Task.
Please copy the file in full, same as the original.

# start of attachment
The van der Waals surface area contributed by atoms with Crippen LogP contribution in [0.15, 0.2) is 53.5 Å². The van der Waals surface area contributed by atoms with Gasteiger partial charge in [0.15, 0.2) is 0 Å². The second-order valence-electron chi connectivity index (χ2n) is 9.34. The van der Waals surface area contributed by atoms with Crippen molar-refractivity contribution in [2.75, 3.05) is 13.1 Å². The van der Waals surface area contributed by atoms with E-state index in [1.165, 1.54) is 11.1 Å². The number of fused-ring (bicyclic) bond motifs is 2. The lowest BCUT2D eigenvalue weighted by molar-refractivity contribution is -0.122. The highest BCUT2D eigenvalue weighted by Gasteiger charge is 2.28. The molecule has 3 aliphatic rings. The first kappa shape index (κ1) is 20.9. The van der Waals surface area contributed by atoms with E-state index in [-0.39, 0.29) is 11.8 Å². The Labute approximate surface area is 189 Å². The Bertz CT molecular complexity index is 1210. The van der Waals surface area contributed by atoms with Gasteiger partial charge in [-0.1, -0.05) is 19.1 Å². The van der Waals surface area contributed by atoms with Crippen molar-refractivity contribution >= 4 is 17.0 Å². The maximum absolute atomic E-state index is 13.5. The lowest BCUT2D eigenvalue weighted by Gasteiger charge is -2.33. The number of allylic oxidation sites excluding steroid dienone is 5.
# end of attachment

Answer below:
The van der Waals surface area contributed by atoms with Crippen LogP contribution in [0.15, 0.2) is 53.5 Å². The van der Waals surface area contributed by atoms with Gasteiger partial charge in [0.15, 0.2) is 0 Å². The second-order valence-electron chi connectivity index (χ2n) is 9.34. The van der Waals surface area contributed by atoms with Crippen molar-refractivity contribution in [2.75, 3.05) is 13.1 Å². The van der Waals surface area contributed by atoms with E-state index in [1.165, 1.54) is 11.1 Å². The number of fused-ring (bicyclic) bond motifs is 2. The lowest BCUT2D eigenvalue weighted by molar-refractivity contribution is -0.122. The highest BCUT2D eigenvalue weighted by Gasteiger charge is 2.28. The molecule has 3 aliphatic rings. The first kappa shape index (κ1) is 20.9. The van der Waals surface area contributed by atoms with E-state index in [-0.39, 0.29) is 11.8 Å². The Labute approximate surface area is 189 Å². The Bertz CT molecular complexity index is 1210. The van der Waals surface area contributed by atoms with Gasteiger partial charge in [-0.1, -0.05) is 19.1 Å². The van der Waals surface area contributed by atoms with Crippen molar-refractivity contribution >= 4 is 17.0 Å². The maximum absolute atomic E-state index is 13.5. The lowest BCUT2D eigenvalue weighted by Gasteiger charge is -2.33. The number of allylic oxidation sites excluding steroid dienone is 5.